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Hamilton v Queensland Police Service[2021] QDC 60

Hamilton v Queensland Police Service[2021] QDC 60



Hamilton v Queensland Police Service [2021] QDC 60












Appeal s 222 Justices Act 1886 (Qld)


Magistrates Court, Gladstone


12 April 2021


District Court, Gladstone


18 March 2021


Clarke DCJ


The appeal is dismissed


CRIMINAL LAW – APPEAL AGAINST CONVICTION – s 222 Justice Act 1886 (Qld) – Leave to adduce fresh, additional or substituted evidence


Justices Act 1886 (Qld) ss 222, 223, 223(2), 228


Allesch v Maunz (2000) 203 CLR 172

Teelow v Commissioner of Police [2009] QCA 84

Fox v Percy (2003) 214 CLR 118

Robinson Helicopter Company Inc v McDermott (2016) 90 ALJR 679

McDonald v Queensland Police Service [2018] 2 Qd R 612

Clarke v Japan Machines (Australia) Pty Ltd [1984] Qd R 404

Langdale v Danby [1982] 3 All ER 129


The appellant appeared on his own behalf

Ms L Soldi, instructed by the Officer of the Director of Public Prosecutions for the respondent

  1. [1]
    On 13 January 2021 in the Magistrates Court at Gladstone the appellant was convicted, following summary hearing, of an offence of failing to drive to the left of the dividing line on the Bruce Highway at Benaraby, on 11 October 2019.[1]
  2. [2]
    The appellant, who appears for himself on the hearing of this appeal, was represented by a solicitor at the hearing and gave evidence in his own defence.  He appeals the order of the learned Magistrate convicting him of the offence, and on the rehearing seeks the leave of this court to adduce new evidence.[2]  Sensibly, no issue was taken with the fact the appellant had used the form used for appeals to the Court of Appeal.[3]

Appeal generally a rehearing on the evidence

  1. [3]
    Section 223 of the Justices Act 1886 (Qld) confirms an appeal under s 222 is by way of rehearing on the original evidence given in the proceeding the order is appealed against.
  2. [4]
    Courts have regularly determined the basic following principles apply: it is for the appellant to demonstrate some legal, factual or discretionary error;[4] the court is obliged to conduct a “real review”, and to make its own findings of fact, or draw its own inferences and conclusions.[5]

Leave to adduce new evidence

  1. [5]
    The appellant argues that his memory has been affected by a head injury suffered by him, when he was attacked by someone brandishing a metal bar on 15 November 2020.  Consequently, he says that injury has impeded his recollection of events, and given that he was still recovering from the trauma of that incident, was unable to process his thoughts at the hearing.  He says his lack of memory was a main contributing factor in the Magistrate’s decision to convict him.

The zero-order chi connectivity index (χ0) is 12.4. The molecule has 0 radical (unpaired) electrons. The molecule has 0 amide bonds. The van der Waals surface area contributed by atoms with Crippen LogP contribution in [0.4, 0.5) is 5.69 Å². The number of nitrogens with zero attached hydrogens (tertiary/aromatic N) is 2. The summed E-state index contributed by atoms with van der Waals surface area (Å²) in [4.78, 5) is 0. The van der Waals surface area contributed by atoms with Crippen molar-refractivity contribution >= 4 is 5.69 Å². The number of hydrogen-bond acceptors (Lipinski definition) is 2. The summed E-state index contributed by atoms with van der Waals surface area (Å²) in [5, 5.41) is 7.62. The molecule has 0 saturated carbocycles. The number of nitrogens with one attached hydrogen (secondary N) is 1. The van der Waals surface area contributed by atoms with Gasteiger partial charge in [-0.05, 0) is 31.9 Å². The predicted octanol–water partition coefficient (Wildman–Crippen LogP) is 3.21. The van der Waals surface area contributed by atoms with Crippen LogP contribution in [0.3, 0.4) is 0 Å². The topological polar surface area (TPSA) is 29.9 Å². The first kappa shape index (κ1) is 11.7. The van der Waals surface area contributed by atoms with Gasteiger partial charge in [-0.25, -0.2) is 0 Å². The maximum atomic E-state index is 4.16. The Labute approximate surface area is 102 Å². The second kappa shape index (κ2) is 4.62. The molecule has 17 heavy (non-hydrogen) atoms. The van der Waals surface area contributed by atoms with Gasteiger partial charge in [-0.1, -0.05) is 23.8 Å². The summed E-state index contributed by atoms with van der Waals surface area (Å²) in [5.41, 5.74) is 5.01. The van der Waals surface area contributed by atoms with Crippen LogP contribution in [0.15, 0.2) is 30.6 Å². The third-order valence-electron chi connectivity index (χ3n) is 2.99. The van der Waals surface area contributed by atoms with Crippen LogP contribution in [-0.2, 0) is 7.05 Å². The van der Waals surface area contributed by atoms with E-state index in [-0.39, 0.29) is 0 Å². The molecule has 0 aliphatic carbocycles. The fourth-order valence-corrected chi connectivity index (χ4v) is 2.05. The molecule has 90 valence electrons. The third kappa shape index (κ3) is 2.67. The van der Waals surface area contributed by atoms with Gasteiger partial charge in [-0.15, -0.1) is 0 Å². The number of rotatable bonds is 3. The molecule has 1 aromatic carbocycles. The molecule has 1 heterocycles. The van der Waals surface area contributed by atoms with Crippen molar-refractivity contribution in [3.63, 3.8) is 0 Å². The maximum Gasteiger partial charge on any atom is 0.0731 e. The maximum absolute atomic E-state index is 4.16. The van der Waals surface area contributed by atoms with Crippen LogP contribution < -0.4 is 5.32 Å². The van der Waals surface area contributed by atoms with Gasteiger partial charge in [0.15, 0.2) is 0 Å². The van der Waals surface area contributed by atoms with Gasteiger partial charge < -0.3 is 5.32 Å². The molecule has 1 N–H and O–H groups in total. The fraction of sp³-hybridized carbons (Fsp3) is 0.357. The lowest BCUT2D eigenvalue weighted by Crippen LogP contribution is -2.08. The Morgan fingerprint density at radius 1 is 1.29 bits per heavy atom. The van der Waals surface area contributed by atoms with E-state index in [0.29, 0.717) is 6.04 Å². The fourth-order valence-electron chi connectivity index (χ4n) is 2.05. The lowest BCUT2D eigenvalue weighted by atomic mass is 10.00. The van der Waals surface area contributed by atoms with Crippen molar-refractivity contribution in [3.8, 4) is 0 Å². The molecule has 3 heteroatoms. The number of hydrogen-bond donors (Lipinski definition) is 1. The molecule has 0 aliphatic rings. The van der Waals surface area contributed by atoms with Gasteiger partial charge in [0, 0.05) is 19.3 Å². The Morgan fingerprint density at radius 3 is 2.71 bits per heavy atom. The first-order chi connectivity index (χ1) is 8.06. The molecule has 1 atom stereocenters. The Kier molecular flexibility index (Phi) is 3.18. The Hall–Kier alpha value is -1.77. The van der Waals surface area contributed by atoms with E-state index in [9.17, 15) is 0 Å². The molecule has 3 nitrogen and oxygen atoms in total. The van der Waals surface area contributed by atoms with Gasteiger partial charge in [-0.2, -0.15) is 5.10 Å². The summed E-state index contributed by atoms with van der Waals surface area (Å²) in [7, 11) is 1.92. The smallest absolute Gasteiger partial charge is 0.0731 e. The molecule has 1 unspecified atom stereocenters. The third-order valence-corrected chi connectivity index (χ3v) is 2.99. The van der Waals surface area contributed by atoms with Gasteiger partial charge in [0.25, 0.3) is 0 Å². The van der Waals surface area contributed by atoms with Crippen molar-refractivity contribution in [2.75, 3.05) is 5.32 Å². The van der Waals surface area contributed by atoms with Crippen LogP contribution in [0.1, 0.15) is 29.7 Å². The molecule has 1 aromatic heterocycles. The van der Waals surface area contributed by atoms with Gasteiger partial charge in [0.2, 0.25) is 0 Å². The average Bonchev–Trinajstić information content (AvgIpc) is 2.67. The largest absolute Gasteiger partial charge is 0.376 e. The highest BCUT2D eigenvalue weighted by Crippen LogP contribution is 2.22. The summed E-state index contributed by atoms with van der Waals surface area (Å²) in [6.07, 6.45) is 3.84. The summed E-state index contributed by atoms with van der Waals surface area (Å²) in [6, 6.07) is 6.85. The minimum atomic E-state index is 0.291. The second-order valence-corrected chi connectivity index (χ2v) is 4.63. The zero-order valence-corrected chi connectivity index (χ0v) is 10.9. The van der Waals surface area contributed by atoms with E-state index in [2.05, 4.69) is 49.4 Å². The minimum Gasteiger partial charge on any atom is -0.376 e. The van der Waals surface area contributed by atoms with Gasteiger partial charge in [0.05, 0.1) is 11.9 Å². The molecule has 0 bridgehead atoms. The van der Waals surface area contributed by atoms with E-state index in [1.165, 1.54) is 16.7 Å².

2. [6]
    The new evidence the appellant seeks to rely upon is a discharge summary from the Royal Brisbane and Women’s Hospital dated 17 November 2020. The discharge summary confirms his hospitalisation and treatment for facial fracture.  The discharge summary makes no mention of any head or brain injury leading to memory problems.
  3. [7]
    The prosecution argue leave to adduce the new evidence should be refused.
  4. [8]
    Section 223(2) Justices Act 1886 (Qld) contemplates a discretion to give leave to adduce new evidence, if the court is satisfied there are special grounds for giving leave. Authority for what may constitute “special grounds” is derived from Clarke v Japan Machines (Australia) Pty Ltd[6] as follows:

“That for the purposes of O. 70, r. 10 of The Rules of the Supreme Court to constitute special grounds for the reception of further evidence upon an appeal, three conditions must be fulfilled: (i) it must be shown that the evidence could not have been obtained with reasonable diligence for use at the trial; (ii) the evidence must be such that, if given, it would probably have an influence on the result of the case although it need not be decisive; (iii) the evidence must be such as is presumably to be believed, though it need not be incontrovertible.”

  1. [9]
    The prosecution simply argue the appellant has failed to demonstrate any of these three grounds.  Ms Soldi states the evidence of the attack on the appellant in November 2020 was not relevant, nor could it have been admissible at the hearing.  Although the prosecution accept he was physically injured, it has not been established that could have been relevant to whether he was driving as alleged on 11 October 2019, especially in the absence of any evidence about memory deficit.  Ms Soldi otherwise points to the irreconcilable contradiction caused by the claim of memory deficit.  The appellant gave evidence at the hearing clearly stating he did not drive over unbroken white traffic lines.  On the hearing of the appeal (consistent with his written outline of argument), the appellant reiterated this, stating “And I know I overtook on a broken white line.[7]
  2. [10]
    The appellant referred to parts of the learned Magistrate’s decision, where he had criticised the appellant’s evidence, as being vague,[8] or that he appeared to have reconstructed his evidence.[9] The appellant maintains this demonstrates the Magistrate appreciated the appellant had a poor memory.  He disagrees those comments were part of his Honour’s careful consideration of the appellant’s evidence, where his Honour identified credibility issues, which ultimately caused him to decide to reject the appellant’s evidence.
  3. [11]
    Despite his apparent ability to give evidence and withstand cross-examination, while enjoying competent legal representation on the hearing, the appellant says he did not raise the difficulties with his memory as he was “actually embarrassed and afraid to say anything about the attack”,[10] and did not mention his resultant claimed head injury leading to memory loss.
  4. [12]
    I am not persuaded the appellant has established a basis for the grant of leave to adduce fresh evidence.  He has failed to establish the pre-conditions identified in Clarke v Japan Machines (Australia) Pty Ltd.[11] In any event, the new evidence the appellant seeks leave to adduce does not support his contentions about memory loss.